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Three receive CAREER awards


Three assistant professors have received National Science Foundation (NSF) Faculty Early Career Development (CAREER) Program awards.

The recipients are Moses Charikar, Maria Pino Martin, and David Walker.

Moses Charikar

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Moses Charikar

Professor Charikar's research interest is theoretical computer science. He is broadly interested in the design and analysis of algorithms, with an emphasis on approximation algorithms for NP-hard problems, on-line algorithms and algorithmic techniques for massive data sets.

His CAREER-funded project is titled Approximation Algorithms--New Directions and Techniques.

Professor Charikar joined the Princeton faculty in the fall of 2001 as assistant professor in the Department of Computer Science.

He came to Princeton from Stanford University, where he earned his Ph.D. in computer science in 2000. He earned his bachelor's degree from the Indian Institute of Technology, where he triple-majored in technology, computer science, and engineering.

During his education at Stanford, he was awarded the Stanford Graduate Fellowship, the Computer Science Schlumberger Fellowship, and the Stanford School of Engineering Fellowship.

He also won the Best Student Paper Award at the 31st Association for Computing and Machinery (ACM) Symposium on Theory of Computing.

Earlier this year he received an Alfred P. Sloan Fellowship.

Maria Pino Martin

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Maria Pino Martin

Professor Martin's research interests include the study of fundamental physical phenomena in transitional and turbulent flows, with a particular interest in the interaction between nonequilibrium chemical reactions and unsteady fluid motion.

Her research efforts include theory, numerical simulation, data analysis, and validation against experiments.

Her CAREER-funded project is titled Numerical Simulations of Transitional and Turbulent Hypersonic Flows.

The aim of this research is to develop new computational tools that capture the real flow physics via a better understanding of the fundamental physical phenomena, and bridging these new tools and production codes that are used for practical engineering applications.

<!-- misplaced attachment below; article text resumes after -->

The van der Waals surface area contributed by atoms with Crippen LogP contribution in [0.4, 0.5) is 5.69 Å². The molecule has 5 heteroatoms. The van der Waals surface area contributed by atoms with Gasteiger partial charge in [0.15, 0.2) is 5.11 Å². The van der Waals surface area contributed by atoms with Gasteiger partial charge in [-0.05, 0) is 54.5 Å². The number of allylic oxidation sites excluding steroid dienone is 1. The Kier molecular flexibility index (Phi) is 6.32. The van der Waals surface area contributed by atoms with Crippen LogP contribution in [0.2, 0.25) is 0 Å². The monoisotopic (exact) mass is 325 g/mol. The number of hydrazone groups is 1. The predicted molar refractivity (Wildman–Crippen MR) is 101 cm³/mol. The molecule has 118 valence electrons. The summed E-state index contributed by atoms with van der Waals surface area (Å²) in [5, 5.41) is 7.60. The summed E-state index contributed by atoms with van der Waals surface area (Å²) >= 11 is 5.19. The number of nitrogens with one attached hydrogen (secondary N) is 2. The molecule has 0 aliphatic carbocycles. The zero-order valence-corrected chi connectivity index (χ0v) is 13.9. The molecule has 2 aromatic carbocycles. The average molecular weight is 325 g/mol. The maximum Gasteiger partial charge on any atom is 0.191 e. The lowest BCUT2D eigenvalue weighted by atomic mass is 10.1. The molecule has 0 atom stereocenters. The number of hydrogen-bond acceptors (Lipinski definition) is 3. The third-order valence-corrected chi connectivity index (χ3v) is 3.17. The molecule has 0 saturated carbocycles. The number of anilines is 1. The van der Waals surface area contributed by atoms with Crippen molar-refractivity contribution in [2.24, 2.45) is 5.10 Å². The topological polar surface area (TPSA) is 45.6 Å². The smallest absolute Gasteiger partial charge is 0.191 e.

Professor Martin came to Princeton in the fall of 2001 from the Center for Turbulence Research/NASA Ames Research Center at Stanford University, where she was a research associate.

She received her bachelor's degree from Boston University in 1994, where she was vice president of the Tau Beta Pi Engineering Honor Society. Professor Martin earned her M.S. and Ph.D. in aerospace engineering from the University of Minnesota in 1999.

David Walker

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David Walker

Professor Walker's research interests are the theory, design, and implementation of modern programming languages.

Specific research topics include certifying compilation, typed intermediate languages, typed assembly language and proof-carrying code; logic and type systems for reasoning about safety properties, memory management, aliasing and distributed computing; and language-based security and run-time security monitoring.

His CAREER-funded project is titled Programming Languages for Secure and Reliable Computing.

Professor Walker joi ned the Department of Computer Science as an assistant professor in the fall of 2002.

He came to Princeton from Carnegie Mellon University, where he was a postdoctoral fellow. He received his undergraduate degree in computer science from Queen's University in Kingston, Ontario, and his master's degree and Ph.D. in computer science from Cornell University in 1999 and 2001, respectively.

While at Cornell, Professor Walker received the Computer Science Outstanding Teaching Assistant Award.

CAREER awards were created by the NSF to encourage the early development of academic faculty as both educators and researchers.


Four are promoted, one is reappointed

Professor

Sanjeev Arora and Edward Felten have been promoted to professor in the Department of Computer Science, effective July 1, 2003.

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Sanjeev Arora